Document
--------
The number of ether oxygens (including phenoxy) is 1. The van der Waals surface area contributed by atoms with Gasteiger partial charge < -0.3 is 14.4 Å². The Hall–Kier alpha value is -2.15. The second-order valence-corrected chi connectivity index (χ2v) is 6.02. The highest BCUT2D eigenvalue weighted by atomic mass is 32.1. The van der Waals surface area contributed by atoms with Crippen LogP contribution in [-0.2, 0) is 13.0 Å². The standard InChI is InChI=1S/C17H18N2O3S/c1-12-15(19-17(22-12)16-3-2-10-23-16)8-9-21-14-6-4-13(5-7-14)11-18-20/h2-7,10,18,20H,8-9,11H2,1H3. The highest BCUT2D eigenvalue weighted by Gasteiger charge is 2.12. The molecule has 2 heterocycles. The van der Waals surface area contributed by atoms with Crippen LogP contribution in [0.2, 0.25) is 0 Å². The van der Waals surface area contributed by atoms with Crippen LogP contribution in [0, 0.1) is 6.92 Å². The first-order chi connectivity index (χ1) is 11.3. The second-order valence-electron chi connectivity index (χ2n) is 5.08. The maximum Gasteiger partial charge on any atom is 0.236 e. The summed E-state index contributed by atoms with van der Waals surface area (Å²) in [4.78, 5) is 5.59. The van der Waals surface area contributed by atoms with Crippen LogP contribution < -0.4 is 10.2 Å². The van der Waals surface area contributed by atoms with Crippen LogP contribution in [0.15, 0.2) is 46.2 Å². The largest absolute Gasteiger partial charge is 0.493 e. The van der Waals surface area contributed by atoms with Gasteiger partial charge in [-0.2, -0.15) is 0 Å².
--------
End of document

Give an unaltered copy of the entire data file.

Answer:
The number of ether oxygens (including phenoxy) is 1. The van der Waals surface area contributed by atoms with Gasteiger partial charge < -0.3 is 14.4 Å². The Hall–Kier alpha value is -2.15. The second-order valence-corrected chi connectivity index (χ2v) is 6.02. The highest BCUT2D eigenvalue weighted by atomic mass is 32.1. The van der Waals surface area contributed by atoms with Crippen LogP contribution in [-0.2, 0) is 13.0 Å². The standard InChI is InChI=1S/C17H18N2O3S/c1-12-15(19-17(22-12)16-3-2-10-23-16)8-9-21-14-6-4-13(5-7-14)11-18-20/h2-7,10,18,20H,8-9,11H2,1H3. The highest BCUT2D eigenvalue weighted by Gasteiger charge is 2.12. The molecule has 2 heterocycles. The van der Waals surface area contributed by atoms with Crippen LogP contribution in [0.2, 0.25) is 0 Å². The van der Waals surface area contributed by atoms with Crippen LogP contribution in [0, 0.1) is 6.92 Å². The first-order chi connectivity index (χ1) is 11.3. The second-order valence-electron chi connectivity index (χ2n) is 5.08. The maximum Gasteiger partial charge on any atom is 0.236 e. The summed E-state index contributed by atoms with van der Waals surface area (Å²) in [4.78, 5) is 5.59. The van der Waals surface area contributed by atoms with Crippen LogP contribution < -0.4 is 10.2 Å². The van der Waals surface area contributed by atoms with Crippen LogP contribution in [0.15, 0.2) is 46.2 Å². The largest absolute Gasteiger partial charge is 0.493 e. The van der Waals surface area contributed by atoms with Gasteiger partial charge in [-0.2, -0.15) is 0 Å².